Which movie director makes the best games?

Paul WS Anderson is the director of Mortal Kombat (but not the sequel, so, kudos) and the first Resident Evil pic (ditto, though he's returning for the fourth installment). He's also the producer of DOA: Dead or Alive and the development hell-bound Castlevania movie (which he was also going to direct until he left the project for Death Race, which was basically Carmageddon starring the bloke from Crank). He's just announced that after all these movies based on videogames, he finally wants to just out and make the games themselves. So whose footsteps will he be following?

Peter Jackson

Movies: Lord of the Rings, King Kong
Game: Peter Jackson's King Kong: The Official Game of the Movie

How'd he do? Pretty well. The unwieldy vanity title – presumably meant to distinguish the game from John Guillermin's King Kong: The Official Game of the Notorious 1976 Flop - may have left out the game's most important element: Jackson's cohort, Beyond Good & Evil designer Michel Ancel.

That's no slight against the director: his skilful choice of collaborators has always been a strength, and Jackson's work with Ancel was well-received, matching the filmmaker's explosive populism with the designer's falutin' gaming sensibilities for the best of both worlds.

Give up the day job? Not just yet. PJKK:TOGotM was followed by the announcement that Middle Earth would become Halo, with Jackson working on both cinematic and videogame installments in Bungie's franchise from his homebase in Wellington, New Zealand. However, when funding was pulled, Halo's would-be director Neil Blomkamp made District 9 instead, and Jackson's Wingnut Interactive ceased work on the planned game to develop their own IP.

The Wachowskis

Movies: The Matrix, The Matrix Reloaded, The Matrix Revolutions, Speed Racer
Games: Enter The Matrix, The Matrix: Path of Neo

How'd they do? Not so great. While fans would generally agree that the later Matrix movies killed the brand fairly well on their own, Enter the Matrix – released between the second and third movies – was an early sign that things weren't going to end well for the franchise. The game was confused, clunky and damn-near unplayable upon release; the less ambitious follow-up, The Matrix: Path of Neo, tried to appease slighted fans, but succeeded only by raising the bar from “godawful” to merely “mediocre”.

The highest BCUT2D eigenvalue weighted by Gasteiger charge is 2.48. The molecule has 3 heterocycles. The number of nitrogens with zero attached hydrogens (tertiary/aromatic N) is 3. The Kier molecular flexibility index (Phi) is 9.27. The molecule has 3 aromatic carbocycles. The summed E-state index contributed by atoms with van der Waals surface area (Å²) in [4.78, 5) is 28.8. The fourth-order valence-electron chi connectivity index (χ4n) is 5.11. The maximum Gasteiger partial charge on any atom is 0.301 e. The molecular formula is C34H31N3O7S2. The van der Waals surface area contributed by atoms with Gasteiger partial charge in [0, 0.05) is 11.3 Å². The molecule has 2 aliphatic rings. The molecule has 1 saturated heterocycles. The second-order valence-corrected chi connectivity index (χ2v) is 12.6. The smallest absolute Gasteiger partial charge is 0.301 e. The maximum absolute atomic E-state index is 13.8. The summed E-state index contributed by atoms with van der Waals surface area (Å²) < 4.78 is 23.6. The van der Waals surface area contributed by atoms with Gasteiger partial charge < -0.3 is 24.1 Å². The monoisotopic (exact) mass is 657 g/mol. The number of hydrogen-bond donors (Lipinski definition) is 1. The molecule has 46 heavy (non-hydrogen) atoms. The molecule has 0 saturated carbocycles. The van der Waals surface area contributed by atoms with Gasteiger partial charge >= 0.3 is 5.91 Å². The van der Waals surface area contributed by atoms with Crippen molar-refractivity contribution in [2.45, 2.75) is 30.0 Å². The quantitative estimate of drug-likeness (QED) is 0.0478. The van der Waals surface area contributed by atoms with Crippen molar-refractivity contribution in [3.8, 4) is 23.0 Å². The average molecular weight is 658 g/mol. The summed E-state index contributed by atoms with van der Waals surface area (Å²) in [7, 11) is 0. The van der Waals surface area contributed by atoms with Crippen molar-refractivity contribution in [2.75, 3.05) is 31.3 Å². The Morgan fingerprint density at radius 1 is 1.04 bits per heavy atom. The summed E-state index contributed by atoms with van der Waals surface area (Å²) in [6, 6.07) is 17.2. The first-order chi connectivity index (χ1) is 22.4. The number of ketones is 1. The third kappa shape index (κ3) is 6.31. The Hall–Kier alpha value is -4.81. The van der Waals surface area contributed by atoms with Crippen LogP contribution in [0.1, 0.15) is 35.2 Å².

Give up the day job? While that day job's not going so great itself – Speed Racer was poorly received, and the duo don't seem in a hurry to recapture the success of their early hits, Bound and the original Matrix – Wachowski and Wachowski's efforts aren't geared toward future games. Juggling production duties on films like Ninja Assassin with their comics imprint, Burlyman Entertainment, the pair show no signs of inflicting another Enter the Matrix on the gaming industry any time soon.

George Lucas

Movies: Herbie, The Emperor, THX 1138, American Graffiti, Star Wars
Game: Star Wars: The Force Unleashed

How'd he do? Lucas has long been closely involved with games based on his IP: when developing little-known sci-fi sleeper Star Wars, he lobbied to retain the rights to all merchandise and tie-ins, and the profits from the resultant games alone – with Lucas often serving as writer or consultant - could probably pay off the national debt of several small nations. The Force Unleashed, boasting writing and production by Lucas, polarized Star Wars fans, pitting rabid acolytes against disappointed old-schoolers... which is to say, it did as well as any of Lucas's recent movies.